Six Phones to See in Barcelona

It’s day three of Mobile World Congress, and I thought I’d highlight a few of the devices on display. If you’re in Barcelona, you might want to go and take a look at them. For everyone else, we’ve produced short video clips of the products.

I’ve seen plenty of interesting phones from the big names, including the Palm Pre, Nokia’s 6303, 6700, E55, E75 and N86 8MP, Sony Ericsson’s W995 and Idou, the Samsung Ultra Touch, HTC Touch Diamond2 and LG Arena. But for me, the phone that’s stolen the show so far is Samsung’s Omnia HD.

Unveiled on Monday, the Omnia HD seems to have grabbed everyone’s attention with its stunning screen. The video below doesn’t really do it justice. Beyond the screen, the choice of S60 5th edition was a big surprise, and the presence of another flagship Symbian phone could put extra pressure on Nokia’s N97 team.

Then there’s the Alcatel OT-800 (video below) and Vodafone’s 1231 (picture only, I’m afraid). They’re good examples of the slew of low-cost qwerty devices we predicted would appear at the show. Phones with full keypads used to be the preserve of business users, but the rise of social networking sites has meant more people want them. I wouldn’t be surprised if these two phones emerge with retail prices of less than €100.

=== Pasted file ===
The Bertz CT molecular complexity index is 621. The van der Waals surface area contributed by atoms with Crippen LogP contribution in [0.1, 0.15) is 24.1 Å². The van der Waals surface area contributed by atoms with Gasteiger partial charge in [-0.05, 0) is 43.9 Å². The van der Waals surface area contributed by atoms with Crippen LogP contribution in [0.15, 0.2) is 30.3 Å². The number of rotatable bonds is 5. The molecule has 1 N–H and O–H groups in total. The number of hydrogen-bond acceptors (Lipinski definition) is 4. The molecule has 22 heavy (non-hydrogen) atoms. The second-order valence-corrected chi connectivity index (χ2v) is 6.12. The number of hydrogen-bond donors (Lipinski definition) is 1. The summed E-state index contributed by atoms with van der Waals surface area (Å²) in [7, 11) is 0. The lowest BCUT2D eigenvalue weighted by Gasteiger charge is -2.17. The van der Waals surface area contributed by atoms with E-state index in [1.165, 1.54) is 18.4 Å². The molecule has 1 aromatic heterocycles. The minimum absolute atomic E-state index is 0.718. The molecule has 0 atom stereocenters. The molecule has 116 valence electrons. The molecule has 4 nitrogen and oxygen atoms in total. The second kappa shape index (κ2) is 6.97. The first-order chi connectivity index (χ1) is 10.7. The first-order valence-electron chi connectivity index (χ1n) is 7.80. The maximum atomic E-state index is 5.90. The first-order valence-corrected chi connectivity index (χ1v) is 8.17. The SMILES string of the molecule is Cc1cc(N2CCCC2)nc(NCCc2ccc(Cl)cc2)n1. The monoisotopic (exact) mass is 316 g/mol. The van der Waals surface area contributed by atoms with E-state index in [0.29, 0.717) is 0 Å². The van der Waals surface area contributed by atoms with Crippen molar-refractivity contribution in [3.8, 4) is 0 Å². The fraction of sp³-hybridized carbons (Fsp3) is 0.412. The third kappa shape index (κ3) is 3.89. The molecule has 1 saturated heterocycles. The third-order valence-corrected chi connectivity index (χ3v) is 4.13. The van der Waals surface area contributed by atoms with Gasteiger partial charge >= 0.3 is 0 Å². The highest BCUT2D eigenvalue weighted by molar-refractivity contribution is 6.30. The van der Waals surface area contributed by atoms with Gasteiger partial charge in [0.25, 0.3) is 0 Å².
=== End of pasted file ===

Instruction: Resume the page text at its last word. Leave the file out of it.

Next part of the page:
Vodafone 1231 qwerty phone

GSmart’s S1200 is the next phone on my list — not for its hardware, but the user interface. The phone cleverly layers an Adobe Flash interface on top of Windows Mobile, allowing you to swipe toward the edges of the screen and bring up more applications. Similar to the mouse gestures of Mac OS, it’s a great way to get more out of a touch-screen interface. GSmart may well apply it to other platforms, and I predict we’ll see similar features appearing on more touch-screen devices.

The BeatDJ from Samsung also has a notable touch-screen interface, but it tends toward what I call “UI bling”. The phone’s ability to let users scratch and mix music tracks using their fingers is almost just a gimmick, but it’ll attract potential buyers, and it’s certainly been a talking point at the show. I hope we’ll see more manufacturers using touch interfaces in such innovative ways.

The nuvifone G60 from Garmin-Asus is a Linux-based device with a slick proprietary interface that shows how far the iPhone’s influence extends. Garmin has drawn on its heritage of making navigation devices for cars and has produced a phone with a matt screen, unlike nearly all the other touch devices on show in Barcelona.

There’s plenty more on offer at Mobile World Congress, but these six devices are good examples of the show’s main themes. We’ll cover the show in more depth in a special report for our clients next week.